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Federal and state laws, government regulation, and court interpretation of
statutes are increasingly having an influence on the way businesses use
technology and how solution providers sell and support IT products and services.
CompTIA has long maintained a
presence on Capitol Hill to influence public policy, but is now getting
directly involved in influencing who actually makes it to Washington
to create laws.

At its annual
Breakaway conference in Las Vegas next month
, CompTIA will announce the
creation of the CompTIA Political Action Committee (PAC), which will raise
money to support political candidates and legislative initiatives that foster
the interest of SMB-oriented solution and service providers.

“We really want to help and empower our members,” says Todd Thibodeaux,
president and CEO of CompTIA.

CompTIA is no stranger to politics, at least on the federal level. Part of
the organization’s mission from its inception in 1982 is public advocacy. Over
the years, CompTIA has placed its executive officers and members before
congressional committees to testify on everything from security regulations,
privacy controls and online tax implications. Recently, CompTIA arranged a
series of meetings between members and their congressional representatives to
discuss technology-related regional and national issues.

The political action committee will differ from the public advocacy mission
in that it will support candidates—incumbents and newcomers alike—that share
the viewpoints and interests of CompTIA members. As a nonprofit organization,
CompTIA is barred from giving money to political candidates, but its PAC will
operate outside that restriction.

The need for a CompTIA PAC is evident in the continual series of proposed
laws and regulations that would adversely impact the businesses of CompTIA
members and solution providers in general, Thibodeaux says. In addition to
CompTIA, there’s only two other dedicated technology political advocates in Washington—Information
Technology Association of America and TechAmerica.

Over the past year, CompTIA has worked with regional political action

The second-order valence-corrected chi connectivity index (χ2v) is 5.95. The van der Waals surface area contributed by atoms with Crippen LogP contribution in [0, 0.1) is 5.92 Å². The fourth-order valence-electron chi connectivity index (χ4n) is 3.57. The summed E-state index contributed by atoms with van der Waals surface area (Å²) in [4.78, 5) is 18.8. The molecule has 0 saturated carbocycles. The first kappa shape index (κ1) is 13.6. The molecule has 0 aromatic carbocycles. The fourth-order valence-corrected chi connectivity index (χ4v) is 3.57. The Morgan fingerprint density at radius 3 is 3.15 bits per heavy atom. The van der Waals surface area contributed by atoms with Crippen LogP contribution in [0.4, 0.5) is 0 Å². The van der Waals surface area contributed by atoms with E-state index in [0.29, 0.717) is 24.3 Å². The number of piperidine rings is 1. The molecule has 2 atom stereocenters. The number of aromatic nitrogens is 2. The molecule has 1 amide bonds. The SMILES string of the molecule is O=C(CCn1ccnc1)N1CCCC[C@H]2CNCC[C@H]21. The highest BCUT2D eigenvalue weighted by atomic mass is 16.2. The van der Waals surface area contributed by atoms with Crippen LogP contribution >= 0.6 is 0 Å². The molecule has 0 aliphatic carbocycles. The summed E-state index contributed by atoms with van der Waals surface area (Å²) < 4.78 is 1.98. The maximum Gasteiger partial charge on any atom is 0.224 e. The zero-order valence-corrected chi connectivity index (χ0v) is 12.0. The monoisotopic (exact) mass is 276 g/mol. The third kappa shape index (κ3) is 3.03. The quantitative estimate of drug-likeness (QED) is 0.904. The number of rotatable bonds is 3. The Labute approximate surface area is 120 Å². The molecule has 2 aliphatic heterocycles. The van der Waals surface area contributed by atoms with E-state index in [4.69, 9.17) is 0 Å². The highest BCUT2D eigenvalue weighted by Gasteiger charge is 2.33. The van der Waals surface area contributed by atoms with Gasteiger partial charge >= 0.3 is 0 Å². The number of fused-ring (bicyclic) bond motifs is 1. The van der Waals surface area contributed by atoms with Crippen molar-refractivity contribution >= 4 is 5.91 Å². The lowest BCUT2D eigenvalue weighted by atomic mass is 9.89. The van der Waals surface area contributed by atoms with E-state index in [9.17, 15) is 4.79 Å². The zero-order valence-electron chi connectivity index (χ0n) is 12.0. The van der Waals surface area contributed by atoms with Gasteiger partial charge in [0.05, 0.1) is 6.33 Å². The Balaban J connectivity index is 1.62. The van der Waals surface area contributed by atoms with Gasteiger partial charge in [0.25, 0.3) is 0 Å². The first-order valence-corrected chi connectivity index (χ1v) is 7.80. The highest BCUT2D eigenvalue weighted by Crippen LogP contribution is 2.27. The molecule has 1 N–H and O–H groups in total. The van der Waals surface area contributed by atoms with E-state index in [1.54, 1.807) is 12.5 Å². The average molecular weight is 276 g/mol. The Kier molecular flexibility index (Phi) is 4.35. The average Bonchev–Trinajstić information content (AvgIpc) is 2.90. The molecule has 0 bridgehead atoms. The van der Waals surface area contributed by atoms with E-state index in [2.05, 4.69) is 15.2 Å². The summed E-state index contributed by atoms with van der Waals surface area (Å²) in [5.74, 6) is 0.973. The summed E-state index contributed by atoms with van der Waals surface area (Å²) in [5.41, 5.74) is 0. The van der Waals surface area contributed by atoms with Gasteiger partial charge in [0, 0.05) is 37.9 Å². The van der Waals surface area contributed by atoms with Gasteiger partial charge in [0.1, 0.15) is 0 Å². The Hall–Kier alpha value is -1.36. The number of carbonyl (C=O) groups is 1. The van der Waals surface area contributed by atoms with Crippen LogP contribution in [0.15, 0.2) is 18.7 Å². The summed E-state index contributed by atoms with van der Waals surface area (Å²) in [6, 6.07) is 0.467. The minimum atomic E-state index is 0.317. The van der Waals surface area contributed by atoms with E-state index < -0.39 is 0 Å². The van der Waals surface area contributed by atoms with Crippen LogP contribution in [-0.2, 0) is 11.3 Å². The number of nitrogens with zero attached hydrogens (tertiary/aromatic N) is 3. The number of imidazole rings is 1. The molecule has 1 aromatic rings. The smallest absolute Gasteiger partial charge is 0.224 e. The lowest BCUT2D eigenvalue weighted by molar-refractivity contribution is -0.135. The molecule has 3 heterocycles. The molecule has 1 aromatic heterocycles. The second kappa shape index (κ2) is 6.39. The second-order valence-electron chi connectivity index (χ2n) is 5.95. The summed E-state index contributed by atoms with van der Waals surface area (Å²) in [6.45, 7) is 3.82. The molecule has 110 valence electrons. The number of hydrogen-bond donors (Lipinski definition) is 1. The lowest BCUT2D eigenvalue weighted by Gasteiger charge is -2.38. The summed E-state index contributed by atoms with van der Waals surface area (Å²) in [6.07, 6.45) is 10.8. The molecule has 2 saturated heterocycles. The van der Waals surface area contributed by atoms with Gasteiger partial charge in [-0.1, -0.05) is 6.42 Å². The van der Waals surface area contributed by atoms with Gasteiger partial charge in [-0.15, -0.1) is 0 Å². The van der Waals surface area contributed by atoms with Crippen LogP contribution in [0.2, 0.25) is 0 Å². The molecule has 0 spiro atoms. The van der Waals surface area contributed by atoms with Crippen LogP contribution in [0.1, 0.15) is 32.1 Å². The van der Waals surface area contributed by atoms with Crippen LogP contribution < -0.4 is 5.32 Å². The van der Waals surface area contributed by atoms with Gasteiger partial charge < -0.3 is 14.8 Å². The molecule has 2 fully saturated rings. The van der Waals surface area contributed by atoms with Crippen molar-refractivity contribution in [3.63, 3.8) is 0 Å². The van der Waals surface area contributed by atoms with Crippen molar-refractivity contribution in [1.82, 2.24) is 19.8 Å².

committees on the state level to repeal or defeat initiatives that would have
negatively impacted solution providers. In California,
CompTIA worked with a regional PAC and member Alvaka Networks to amend a law
that restricted third parties from accessing a private network; that law would
have made managed services illegal. In Maryland,
CompTIA worked with a local PAC to help defeat a measure that would have taxed
managed services.

“A lot of public policy advocacy is trying to protect against the worst-case
scenario,” Thibodeaux says.

The CompTIA PAC will likely operation on a national level, supporting
congressional and presidential candidates. Support for state-level candidates
will depend on election and advocacy restrictions and requirements. The PAC
will raise money outside the usual CompTIA membership fees. Thibodeaux does not
expect the amount raised or donated to be large amount of money to candidates
in the first few years; he says PACs do not have to be large to be impactful.

The CompTIA PAC will differ from other similar efforts by directly involving
the CompTIA members in policy positioning and candidate support. CompTIA is
building a series of communities that will give members direct voice in
decision making and the direction of the organization. Thibodeaux says there’s
nothing more impactful than a CompTIA member testifying before Congress, which
is why the face of the PAC will be CompTIA’s members. 

“I want them to walk away thinking that we’re doing all the right things and
they will be a part of it,” Thibodeaux says.